That capability is that Transformers can also learn from each other, via a set of new DLCs dropped by modders. The biggest mod (Sernau highlights many of them in his leaked essay, but this is the doozy) is Low Rank Adaptation (LoRA).

LoRA makes LLMs composable, piecewise, mathematically, so that if there are 10,000 LLMs in the wild, they will all eventually converge on having the same knowledge. This is what Geoffrey Hinton was referring to on his SkyNet tour.

As Dr. Hinton observes, we have discovered immortality, it’s just not for us.

And so it begins

In related news, these “billion dollar”-class LLMs can now be cloned on macbooks and copied directly onto Boston Dynamics robots via their Raspberry Pi adapter, at which point…

Which planet do you want to attack first?

Oh right, I remember now, there was some other news too. What was it again?

Oh yeah, it was training costs. Remember when it was roughly $1B to train an LLM like GPT-4?

According to the leaked Google memo, world-class competitive LLM training costs just dropped from a billion dollars to… that’s right, you guessed it…

A hundred dollars.

You really didn’t read the fuckin’ news last week, did you?

The Emperor’s New Moat

<rant mode engaged>

For this discussion, keep the distinction clear in your mind between GPT–a Transformer that’s been trained to be extra good on standardized testing–and ChatGPT, which is a great big fancy scalable application for a billion users.

ChatGPT is LLM-backed SaaS. Keep that in mind! It needs a moat or anyone can compete.

The GPT model series, OpenAI’s LLM, with its proprietary architecture and super-secret learned weights and biases, is ChatGPT’s moat. That, plus a bit of scaling help from Microsoft.

Everyone whined when OpenAI closed off GPT but refused to change their name to ClosedAI. That simple change would have made everyone happy. Well, that, and staying remote. His staff should tell him they’ll return to office when his head returns from his ass. All-remote does actually work.

Anyway. Where was I. Oh yeah. OpenAI clearly recognized how much money they could make if they had a lock on the LLM market with ChatGPT. So they basically gave everyone the finger and started keeping secret their architecture, their model hyperparameters, their training methodology, and pretty much most aspects of what made ChatGPT great.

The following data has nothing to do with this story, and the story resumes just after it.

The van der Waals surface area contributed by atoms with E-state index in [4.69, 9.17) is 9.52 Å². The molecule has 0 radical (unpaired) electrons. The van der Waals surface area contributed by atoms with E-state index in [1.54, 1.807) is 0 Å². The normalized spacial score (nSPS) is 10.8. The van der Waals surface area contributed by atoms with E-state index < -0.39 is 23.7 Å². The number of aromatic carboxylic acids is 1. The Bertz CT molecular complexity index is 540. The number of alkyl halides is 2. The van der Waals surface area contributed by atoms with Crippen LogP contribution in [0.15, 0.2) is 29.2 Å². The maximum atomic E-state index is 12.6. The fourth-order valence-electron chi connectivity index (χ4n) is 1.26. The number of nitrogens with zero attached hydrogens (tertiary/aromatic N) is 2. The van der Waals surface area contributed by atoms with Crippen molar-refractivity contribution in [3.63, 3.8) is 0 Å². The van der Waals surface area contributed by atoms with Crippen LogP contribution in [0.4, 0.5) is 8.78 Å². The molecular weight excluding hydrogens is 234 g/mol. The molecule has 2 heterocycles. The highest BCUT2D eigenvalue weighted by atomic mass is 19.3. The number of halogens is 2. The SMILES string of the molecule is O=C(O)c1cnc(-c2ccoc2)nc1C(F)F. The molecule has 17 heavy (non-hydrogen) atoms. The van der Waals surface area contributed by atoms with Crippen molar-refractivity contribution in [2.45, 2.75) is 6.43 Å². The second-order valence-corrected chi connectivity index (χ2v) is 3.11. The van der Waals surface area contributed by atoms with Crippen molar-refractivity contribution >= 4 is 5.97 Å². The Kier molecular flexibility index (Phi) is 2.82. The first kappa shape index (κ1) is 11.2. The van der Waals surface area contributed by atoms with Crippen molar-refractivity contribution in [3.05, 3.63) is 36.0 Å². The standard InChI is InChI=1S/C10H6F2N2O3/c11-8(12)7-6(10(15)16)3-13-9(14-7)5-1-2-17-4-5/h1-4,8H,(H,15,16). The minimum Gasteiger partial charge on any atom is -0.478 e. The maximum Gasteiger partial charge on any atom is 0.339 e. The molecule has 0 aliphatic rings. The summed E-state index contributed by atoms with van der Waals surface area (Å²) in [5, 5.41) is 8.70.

GPT became a moat, for a while, which made ChatGPT really hard to compete with, and only a few companies managed it.

For a few months, the whole industry shifted to integrate with these providers. And everyone agreed to be charged by the token! Microsoft and OpenAI replaced their official company toilet paper with hundred dollar bills in anticipation of how much money was about to start rolling in.

Before last week, there were, oh, maybe five LLMs in GPT’s class. In the whole world. It was like back in the 1950s when there were like five computers in the world, and IBM owned three of them.

The drawbridge lowers

Right around ten weeks ago, a chain of events kicked off a ten orders of magnitude reduction in LLM training and serving costs. In Moore’s Law terms, with a doubling/halving happening every 24 months, that’s 20 years of progress that just took place in the last 10 weeks.

We are now moving over 100 times faster along the exponential technology curve than we were just 15–20 years ago.

So what the hell happened?

A bit of 3-month-old history: back on February 23rd, Meta’s AI team announced LLaMA, their Bard/GPT competitor. LLaMA-13B is the one on the far left in the chart at the top. And indeed, LLaMA is an LLM, but unfortunately at the time it was only 68% as smart as GPT on standardized tests — same class as GPT, Claude and Bard, but it was more of a C/C- student, so nobody paid much attention.